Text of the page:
“Yes, I am.”

“May I see your boarding pass?”

“Sure, here it is.”

“Here’s your new boarding pass.  You’ve been upgraded to business class.”


Weary travelers the world over long to hear that word.  Thos who frequent business class don’t understand the envy we economy class fliers feel when they draw the curtain between us and the priveledged.  Bigger seats, more leg room, fancy meals, better movies on bigger screens, a better blanket, a bigger pillow….ahhhh….Upgrade!

As I settled into my seat, very thankful for the unexpected blessing, I opened my Bible to John 2.  It begins with Jesus attending a wedding.  The host of the wedding ran out of wine, and Jesus’ mother brought the problem to Jesus.  In his first earthly miracle, Jesus turned as much as 180 gallons of normal water into wine that was even better than what the party-goers had been drinking before.


The very next story tells of Jesus chasing all the money changers and those selling animals for sacrifice out of the temple.  He was incensed that they had turned His Father’s house into a market where people profited off the worship of the Lord, so he put together some cords to fashion a whip and began cleaning house.


Chapter 2 ends with the Jews asking Jesus to perform a miracle to prove His authority.  He tells them, “Destroy this temple, and in three days, I will raise it up.”  Of course, He wasn’t talking about the building He had just cleaned out.  He was talking about the temple of His body.  Jesus knew that His purpose was to die for our sins.  But His death was just the end of the beginning, because He would raise His body back from death to life.  He would still have a body, but the new body could fly and walk throught walls!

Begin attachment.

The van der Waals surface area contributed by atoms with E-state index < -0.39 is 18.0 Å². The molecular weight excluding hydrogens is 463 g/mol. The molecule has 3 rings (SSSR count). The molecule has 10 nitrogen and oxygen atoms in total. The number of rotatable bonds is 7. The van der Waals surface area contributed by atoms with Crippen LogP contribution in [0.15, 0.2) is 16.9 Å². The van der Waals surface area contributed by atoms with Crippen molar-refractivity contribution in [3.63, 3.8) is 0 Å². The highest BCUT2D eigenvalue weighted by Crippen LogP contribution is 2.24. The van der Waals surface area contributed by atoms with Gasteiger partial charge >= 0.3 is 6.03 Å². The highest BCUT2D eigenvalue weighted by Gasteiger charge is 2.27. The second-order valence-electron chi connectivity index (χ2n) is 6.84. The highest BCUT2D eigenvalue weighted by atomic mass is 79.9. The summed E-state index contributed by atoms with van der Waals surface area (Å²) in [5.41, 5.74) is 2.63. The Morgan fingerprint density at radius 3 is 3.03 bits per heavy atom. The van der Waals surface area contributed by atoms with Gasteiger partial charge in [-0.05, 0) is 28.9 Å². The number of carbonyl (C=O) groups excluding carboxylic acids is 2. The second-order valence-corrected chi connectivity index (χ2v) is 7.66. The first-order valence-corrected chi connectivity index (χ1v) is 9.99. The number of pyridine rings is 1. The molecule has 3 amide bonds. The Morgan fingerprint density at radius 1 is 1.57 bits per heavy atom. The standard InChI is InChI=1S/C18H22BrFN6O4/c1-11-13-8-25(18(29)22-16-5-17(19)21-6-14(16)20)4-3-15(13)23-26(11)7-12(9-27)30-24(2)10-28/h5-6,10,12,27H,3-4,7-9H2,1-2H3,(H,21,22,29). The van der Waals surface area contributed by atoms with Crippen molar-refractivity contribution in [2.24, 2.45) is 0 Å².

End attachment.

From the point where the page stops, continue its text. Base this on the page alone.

But that’s just the smallest part, because Jesus’ death did so much more!  It paid for every sin we have ever committed or ever will.  It bought us life with God for all eternity if we will just leave our economy class seat and agree to move to first class, where we will get our own new bodies one day – bodies that won’t get sick or die – bodies that won’t be tempted to sin – bodies set free to love God without reservation or selfishness and love each other without resentment, bitterness, or jealousy and love ourselves without guilt or shame!



Filed under christianity, eternity, heaven

Why I Love My Mae Baan

You may remember my post about my confusion over a note our mae baan (Thai for house help) left us one day.  Here’s the note she left us this week:

I Want Comfort...Touch of Love...

It almost breaks your heart.  We must be the most heartless people she’s ever worked for in order for her to feel that she had to write out such a desperate call for love and attention.

I have to admit, I feel a little guilty every time I read it even though I know what she’s trying to say.  She’s learning some English, but it still doesn’t always come out the way she wants it to.

She wants the cleaning products, “Comfort” and “Touch of Love” to help her clean the bathroom.

(Even so, maybe we should tell her how much we appreciate her more often.)

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Filed under communication, culture, Culture Shock, funny, humor, Just for fun, Thailand